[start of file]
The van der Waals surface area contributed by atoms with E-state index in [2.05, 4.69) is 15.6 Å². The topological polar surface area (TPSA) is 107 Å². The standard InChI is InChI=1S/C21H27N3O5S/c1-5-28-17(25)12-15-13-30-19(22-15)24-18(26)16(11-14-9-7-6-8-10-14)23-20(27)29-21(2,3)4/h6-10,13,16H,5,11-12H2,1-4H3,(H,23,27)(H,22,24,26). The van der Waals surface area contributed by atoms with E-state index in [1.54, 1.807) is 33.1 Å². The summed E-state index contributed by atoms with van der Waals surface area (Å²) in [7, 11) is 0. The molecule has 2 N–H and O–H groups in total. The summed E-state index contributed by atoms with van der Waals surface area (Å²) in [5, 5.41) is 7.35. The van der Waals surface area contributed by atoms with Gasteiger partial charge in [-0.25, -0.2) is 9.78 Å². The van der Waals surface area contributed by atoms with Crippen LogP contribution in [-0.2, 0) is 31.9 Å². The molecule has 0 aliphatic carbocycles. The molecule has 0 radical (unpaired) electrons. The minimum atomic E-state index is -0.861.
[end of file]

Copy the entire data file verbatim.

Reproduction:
The van der Waals surface area contributed by atoms with E-state index in [2.05, 4.69) is 15.6 Å². The topological polar surface area (TPSA) is 107 Å². The standard InChI is InChI=1S/C21H27N3O5S/c1-5-28-17(25)12-15-13-30-19(22-15)24-18(26)16(11-14-9-7-6-8-10-14)23-20(27)29-21(2,3)4/h6-10,13,16H,5,11-12H2,1-4H3,(H,23,27)(H,22,24,26). The van der Waals surface area contributed by atoms with E-state index in [1.54, 1.807) is 33.1 Å². The summed E-state index contributed by atoms with van der Waals surface area (Å²) in [7, 11) is 0. The molecule has 2 N–H and O–H groups in total. The summed E-state index contributed by atoms with van der Waals surface area (Å²) in [5, 5.41) is 7.35. The van der Waals surface area contributed by atoms with Gasteiger partial charge in [-0.25, -0.2) is 9.78 Å². The van der Waals surface area contributed by atoms with Crippen LogP contribution in [-0.2, 0) is 31.9 Å². The molecule has 0 aliphatic carbocycles. The molecule has 0 radical (unpaired) electrons. The minimum atomic E-state index is -0.861.